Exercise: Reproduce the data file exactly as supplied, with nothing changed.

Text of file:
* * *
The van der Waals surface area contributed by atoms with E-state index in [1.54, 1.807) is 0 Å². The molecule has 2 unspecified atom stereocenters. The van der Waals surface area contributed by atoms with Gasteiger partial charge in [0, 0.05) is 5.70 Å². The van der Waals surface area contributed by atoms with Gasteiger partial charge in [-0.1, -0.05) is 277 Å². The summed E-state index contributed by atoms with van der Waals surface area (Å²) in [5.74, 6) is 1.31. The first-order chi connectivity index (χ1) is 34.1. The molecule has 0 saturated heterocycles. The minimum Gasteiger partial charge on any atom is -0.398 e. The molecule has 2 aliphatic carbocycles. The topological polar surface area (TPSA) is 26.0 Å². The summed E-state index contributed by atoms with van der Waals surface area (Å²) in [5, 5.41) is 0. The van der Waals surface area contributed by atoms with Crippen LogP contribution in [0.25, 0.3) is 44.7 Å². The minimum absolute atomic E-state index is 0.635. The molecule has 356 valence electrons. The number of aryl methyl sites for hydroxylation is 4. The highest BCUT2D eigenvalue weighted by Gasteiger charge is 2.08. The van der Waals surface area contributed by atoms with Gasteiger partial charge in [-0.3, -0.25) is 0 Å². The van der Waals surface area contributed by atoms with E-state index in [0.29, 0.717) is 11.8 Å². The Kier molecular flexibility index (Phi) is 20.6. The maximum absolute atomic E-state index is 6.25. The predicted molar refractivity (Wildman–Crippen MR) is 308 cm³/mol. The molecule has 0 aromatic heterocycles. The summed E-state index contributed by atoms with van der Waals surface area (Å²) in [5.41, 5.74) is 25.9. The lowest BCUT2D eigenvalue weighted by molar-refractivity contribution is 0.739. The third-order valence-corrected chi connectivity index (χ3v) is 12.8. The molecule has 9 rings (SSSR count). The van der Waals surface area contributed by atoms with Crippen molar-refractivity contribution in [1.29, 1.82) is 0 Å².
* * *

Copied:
The van der Waals surface area contributed by atoms with E-state index in [1.54, 1.807) is 0 Å². The molecule has 2 unspecified atom stereocenters. The van der Waals surface area contributed by atoms with Gasteiger partial charge in [0, 0.05) is 5.70 Å². The van der Waals surface area contributed by atoms with Gasteiger partial charge in [-0.1, -0.05) is 277 Å². The summed E-state index contributed by atoms with van der Waals surface area (Å²) in [5.74, 6) is 1.31. The first-order chi connectivity index (χ1) is 34.1. The molecule has 0 saturated heterocycles. The minimum Gasteiger partial charge on any atom is -0.398 e. The molecule has 2 aliphatic carbocycles. The topological polar surface area (TPSA) is 26.0 Å². The summed E-state index contributed by atoms with van der Waals surface area (Å²) in [5, 5.41) is 0. The van der Waals surface area contributed by atoms with Crippen LogP contribution in [0.25, 0.3) is 44.7 Å². The minimum absolute atomic E-state index is 0.635. The molecule has 356 valence electrons. The number of aryl methyl sites for hydroxylation is 4. The highest BCUT2D eigenvalue weighted by Gasteiger charge is 2.08. The van der Waals surface area contributed by atoms with Gasteiger partial charge in [-0.3, -0.25) is 0 Å². The van der Waals surface area contributed by atoms with E-state index in [0.29, 0.717) is 11.8 Å². The Kier molecular flexibility index (Phi) is 20.6. The maximum absolute atomic E-state index is 6.25. The predicted molar refractivity (Wildman–Crippen MR) is 308 cm³/mol. The molecule has 0 aromatic heterocycles. The summed E-state index contributed by atoms with van der Waals surface area (Å²) in [5.41, 5.74) is 25.9. The lowest BCUT2D eigenvalue weighted by molar-refractivity contribution is 0.739. The third-order valence-corrected chi connectivity index (χ3v) is 12.8. The molecule has 9 rings (SSSR count). The van der Waals surface area contributed by atoms with Crippen molar-refractivity contribution in [1.29, 1.82) is 0 Å².